- Milan has placed culture and creativity at the heart of its social and economic development, building on its creative and cultural industries.
- More inclusive policies are evolving, promoting opportunities for Milanese to enjoy culture, especially those who do not usually experience it.
- Lorenteggio Library is a new urban facility which aims to be a ‘library of the future’ with a multifunctional space and experimental services and governance.
City data: Key facts
- Geographical area: 182 sq. km
- Total population: 1,380,873
- GDP (PPP) million: $205,305
Milan is the second largest city in Italy and has made a successful transition to a post-industrial city, generating wealth through services, trade fairs, creative industries, technology and as a financial centre. It is home to a cultural heritage that dates back to the Roman empire including the Duomo Cathedral and Castello Sforzesco. Milan is also home to Leonardo da Vinci’s The Last Supper which has been designated a UNESCO World Heritage Site.
The City of Milan has a population of around 1.4 million but is at the heart of one of the densest areas in Europe, with up to ten million people in its surrounding metropolitan district. It has also been growing recently through immigration with the Filipino, Egyptian and Chinese as the largest international communities. Milan is among the most visited European cities, with nearly 8.5 million visitors in 2019 in the metropolitan area, and an exceptional 21 million visitors in 2015 when it hosted the Universal Expo. Visitors fell sharply during the pandemic, and rebuilding their numbers is a vital component in Milan’s recovery.
More than any other Italian city, Milan has placed culture and creativity at the heart of its social and economic development, building on its cultural and creative industries. It also has 11 universities and academies, as well as established media companies and is home to key players in the creative economy, especially fashion and design. Milan’s reputation as a literary city is particularly strong, hosting 51% of the country’s publishing firms. Overall, nearly 15,000 creative firms and 189,000 creative workers are based there.
Milan’s cultural offer includes 90 museums, nearly 80 art galleries, 106 cinema screens, over 50 theatres and concert halls, and many internationally recognised festivals. The city Administration is not only owner, but also direct manager of several cultural sites, including more than 20 museums, 35 libraries and other cultural centres. However, there is also a substantial ownership by private stakeholders, especially in visual arts and entertainment, including theatres. Major economic actors, such as banks and insurance companies, invest in the sponsorship of the City’s cultural activities.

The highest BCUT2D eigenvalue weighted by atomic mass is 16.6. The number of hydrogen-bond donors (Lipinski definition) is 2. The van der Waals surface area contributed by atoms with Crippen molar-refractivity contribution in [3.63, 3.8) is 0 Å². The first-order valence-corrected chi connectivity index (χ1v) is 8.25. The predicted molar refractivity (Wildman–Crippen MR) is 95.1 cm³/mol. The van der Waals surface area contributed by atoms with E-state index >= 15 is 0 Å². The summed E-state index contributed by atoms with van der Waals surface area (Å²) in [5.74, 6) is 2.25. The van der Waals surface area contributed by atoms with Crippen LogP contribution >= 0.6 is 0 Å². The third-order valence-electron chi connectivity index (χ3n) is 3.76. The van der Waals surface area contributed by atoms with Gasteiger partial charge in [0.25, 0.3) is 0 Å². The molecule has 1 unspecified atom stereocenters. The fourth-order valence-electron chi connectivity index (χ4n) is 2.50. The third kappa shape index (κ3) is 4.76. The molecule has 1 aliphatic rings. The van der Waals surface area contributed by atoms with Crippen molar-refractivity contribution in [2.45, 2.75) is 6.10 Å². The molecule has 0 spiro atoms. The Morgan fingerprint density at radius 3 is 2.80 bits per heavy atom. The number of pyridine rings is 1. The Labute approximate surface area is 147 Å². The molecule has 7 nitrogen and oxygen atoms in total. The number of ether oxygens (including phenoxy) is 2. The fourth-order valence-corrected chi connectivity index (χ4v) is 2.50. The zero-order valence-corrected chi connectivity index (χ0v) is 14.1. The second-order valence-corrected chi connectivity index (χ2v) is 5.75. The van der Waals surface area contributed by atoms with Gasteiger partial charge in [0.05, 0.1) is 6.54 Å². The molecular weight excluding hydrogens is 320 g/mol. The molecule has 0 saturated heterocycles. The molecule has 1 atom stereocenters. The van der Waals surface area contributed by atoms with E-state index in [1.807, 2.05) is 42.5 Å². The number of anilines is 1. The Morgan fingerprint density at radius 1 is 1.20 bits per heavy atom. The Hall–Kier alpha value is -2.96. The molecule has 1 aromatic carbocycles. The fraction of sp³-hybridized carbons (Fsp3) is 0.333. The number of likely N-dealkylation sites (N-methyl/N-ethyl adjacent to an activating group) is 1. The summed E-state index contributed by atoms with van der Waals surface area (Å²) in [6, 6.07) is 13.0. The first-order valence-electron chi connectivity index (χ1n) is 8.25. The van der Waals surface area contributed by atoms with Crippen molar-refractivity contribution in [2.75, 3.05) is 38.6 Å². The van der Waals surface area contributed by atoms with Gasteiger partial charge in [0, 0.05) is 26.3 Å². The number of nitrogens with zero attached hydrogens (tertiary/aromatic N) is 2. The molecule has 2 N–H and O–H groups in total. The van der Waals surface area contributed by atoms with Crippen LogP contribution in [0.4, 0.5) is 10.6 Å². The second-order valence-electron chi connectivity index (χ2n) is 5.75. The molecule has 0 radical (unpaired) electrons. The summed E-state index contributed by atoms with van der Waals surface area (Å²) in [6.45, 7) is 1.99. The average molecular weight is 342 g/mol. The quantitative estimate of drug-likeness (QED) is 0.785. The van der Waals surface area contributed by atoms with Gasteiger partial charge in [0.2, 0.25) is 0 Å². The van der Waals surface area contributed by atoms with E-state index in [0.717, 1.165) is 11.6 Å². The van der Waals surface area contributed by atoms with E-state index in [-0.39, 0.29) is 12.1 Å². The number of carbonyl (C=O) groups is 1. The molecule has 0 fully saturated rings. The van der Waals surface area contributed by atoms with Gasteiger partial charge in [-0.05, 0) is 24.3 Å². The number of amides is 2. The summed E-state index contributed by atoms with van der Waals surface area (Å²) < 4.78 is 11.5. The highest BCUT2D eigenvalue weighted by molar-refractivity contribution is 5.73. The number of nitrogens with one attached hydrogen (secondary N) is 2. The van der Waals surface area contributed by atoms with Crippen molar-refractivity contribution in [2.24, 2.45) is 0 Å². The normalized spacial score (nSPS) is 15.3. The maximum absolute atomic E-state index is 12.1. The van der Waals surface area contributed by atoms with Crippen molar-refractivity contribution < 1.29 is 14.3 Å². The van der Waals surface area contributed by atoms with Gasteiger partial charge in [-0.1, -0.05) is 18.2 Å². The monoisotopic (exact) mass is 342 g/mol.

However, the city’s recent partnership, appointing a cultural sector organisation as the manager of ‘The Library of Trees’ - a botanic garden and outdoor arts venue - breaks new ground. This space also reflects a growing sense in Milan, as in so many world cities, of the importance of addressing the climate emergency. As well as being a unique and unusual space, the Library of Trees demonstrates that urban green areas can be places of biodiversity and even generate their own microclimates.
The city is investing in its built environment, including upgrading libraries, museums and theatres. Planned new cultural infrastructure shows its commitment to promoting modern and future facing culture, not only historic heritage. Its current plans include a Museum of Digital Arts that will be the first public museum of its kind in Italy. A Museum of the Resistance will offer its visitors a complex discussion of the topic, and address issues around citizenship and democracy that are vital topics not only for Europe’s past, but for its future.
The city is also increasingly seeking to support work that involves communities and promotes cultural excellence in previously sidelined groups. Its major street art project A Name in Every Neighbourhood brings together people in the 88 districts of the city with artists to design a giant mural of its name. This project particularly gives artistic roles to women, who were not previously well represented in the street art scene. In Spring 2022, the city was a partner in the first ever festival putting the excellence of people who are disabled in the performing arts front and centre. ‘Accessible Present’ illustrated how to create a more varied cultural offer, challenge audiences and bring more work opportunities to artists who are disabled.
As well as supporting a more inclusive cultural sector, Milan is also aiming for one that contributes to a better geographical spread of amenities between the city centre and outskirts – with everything from banks to arts programming relocating to under-served areas. The city sees the revival of the cultural industries as vital to its wellbeing as it builds back post pandemic, and as an inextricable part of the solution to address climate emergency.